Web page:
Second, employees must be paid overtime at a rate not less than one and one-half times their regular rate for each day in which they work more than eight hours.3> Overtime pay for hours worked over eight in a day must be paid even if the employee works less than 80 total hours during the 14-day period. 4 For example, if an employee works a 12-hour shift, he is owed four hours of overtime for that day even if he does not work more than 80 hours during the 14-day period.
And finally, the system requires the employer to pay employees overtime at a rate not less than one and one-half times their regular rate for all hours worked in excess of 80 during the 14-day pay period.5 For example, if an employee works 84 hours in the work period, he is owed four hours of overtime. But credit can be taken for any overtime paid in excess of eight hours per day. Thus, if the employee worked 84 hours during the 14-day period, including one 12-hour day, the employer must pay only four hours of overtime, not four hours in excess of the eight-hour day plus four hours in excess of the 80-hour period. An employee who works more than 80 hours in the 14-day period is entitled to overtime even if he did not work more than eight hours any day during the period (i.e., 12 shifts at seven hours each day for a total of 84 hours).
Beware! Common Pitfalls When Using an 8 and 80 Overtime System
It can be very advantageous for health care facilities to implement an 8 and 80 system as it gives them the ability to shift scheduling over a two-week period, effectively cutting the amount of time it takes to develop schedules in half. It also makes it easier for employers to change staff assignments when employees call in sick because the “standard” workweek is doubled. But these advantages are only available when an 8 and 80 system is implemented correctly. If not, employers are at risk of liability under FLSA and local wage and hour laws. If your facility is considering implementing an 8 and 80 schedule for some or all of its employees, there are some common mistakes to avoid.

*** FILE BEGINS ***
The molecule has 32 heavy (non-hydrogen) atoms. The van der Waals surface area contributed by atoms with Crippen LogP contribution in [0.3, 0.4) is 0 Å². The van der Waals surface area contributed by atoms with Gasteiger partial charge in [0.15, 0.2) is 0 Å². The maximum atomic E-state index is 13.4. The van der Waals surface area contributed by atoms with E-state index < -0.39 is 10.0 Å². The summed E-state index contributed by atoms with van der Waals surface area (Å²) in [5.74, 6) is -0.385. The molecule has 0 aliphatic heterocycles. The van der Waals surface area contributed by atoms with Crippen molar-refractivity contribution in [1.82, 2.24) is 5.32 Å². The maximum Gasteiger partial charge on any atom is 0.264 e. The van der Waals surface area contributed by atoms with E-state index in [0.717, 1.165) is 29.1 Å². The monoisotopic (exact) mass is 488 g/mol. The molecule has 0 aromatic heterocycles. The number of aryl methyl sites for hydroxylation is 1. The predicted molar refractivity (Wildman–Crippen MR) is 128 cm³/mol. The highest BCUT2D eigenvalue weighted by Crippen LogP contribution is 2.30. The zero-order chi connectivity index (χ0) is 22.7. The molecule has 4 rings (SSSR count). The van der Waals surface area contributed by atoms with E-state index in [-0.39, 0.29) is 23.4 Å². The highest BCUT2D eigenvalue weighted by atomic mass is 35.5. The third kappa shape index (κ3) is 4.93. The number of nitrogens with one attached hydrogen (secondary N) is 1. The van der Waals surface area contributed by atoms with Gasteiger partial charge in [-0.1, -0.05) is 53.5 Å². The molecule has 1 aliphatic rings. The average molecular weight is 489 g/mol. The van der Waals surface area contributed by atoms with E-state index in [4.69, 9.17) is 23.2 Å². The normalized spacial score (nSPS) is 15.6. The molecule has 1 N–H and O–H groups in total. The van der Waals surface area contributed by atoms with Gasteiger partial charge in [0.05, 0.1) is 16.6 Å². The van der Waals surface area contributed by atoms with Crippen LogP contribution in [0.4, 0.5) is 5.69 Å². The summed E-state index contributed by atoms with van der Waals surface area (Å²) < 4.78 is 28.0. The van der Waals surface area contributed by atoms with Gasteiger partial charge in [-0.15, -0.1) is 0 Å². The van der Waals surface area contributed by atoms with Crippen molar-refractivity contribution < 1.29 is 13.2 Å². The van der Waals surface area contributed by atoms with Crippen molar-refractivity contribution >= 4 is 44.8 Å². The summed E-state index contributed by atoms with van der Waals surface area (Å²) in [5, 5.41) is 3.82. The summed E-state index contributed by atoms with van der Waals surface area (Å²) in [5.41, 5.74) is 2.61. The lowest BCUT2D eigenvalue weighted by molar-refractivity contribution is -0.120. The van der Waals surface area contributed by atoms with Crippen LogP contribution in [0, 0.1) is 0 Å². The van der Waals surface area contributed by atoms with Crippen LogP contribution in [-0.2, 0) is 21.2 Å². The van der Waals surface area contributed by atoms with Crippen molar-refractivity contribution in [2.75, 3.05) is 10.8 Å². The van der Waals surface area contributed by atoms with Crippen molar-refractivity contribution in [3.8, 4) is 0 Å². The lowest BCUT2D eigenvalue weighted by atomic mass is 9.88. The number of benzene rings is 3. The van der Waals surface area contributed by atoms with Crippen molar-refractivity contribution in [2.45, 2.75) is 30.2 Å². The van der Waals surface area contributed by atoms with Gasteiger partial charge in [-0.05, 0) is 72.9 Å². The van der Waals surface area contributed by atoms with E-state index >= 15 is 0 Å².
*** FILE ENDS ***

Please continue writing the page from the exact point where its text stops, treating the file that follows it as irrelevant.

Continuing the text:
A common violation occurs when an employer tries to avoid paying overtime by alternating between the regular 40-hour, seven-day workweek and the 8 and 80 system. It is true that an employer can use both the 40-hour system and the 8 and 80 system for different employees in the same facility, however, it cannot use both for a single employee. Employers need to determine which system works best for which positions and not deviate from that determination. The Department of Labor directly cautions employers against this gamesmanship by stating that alternating back and forth between schedules “to take advantage of less onerous overtime pay liabilities with respect to particular work schedules under one system than under the other are not permissible.”6
Another common mistake is not properly accounting for all work time. For example, if an employee’s meal break is frequently interrupted due to a work necessity, whether to care for a patient or a request from a facility manager, the interrupted meal break must be compensated.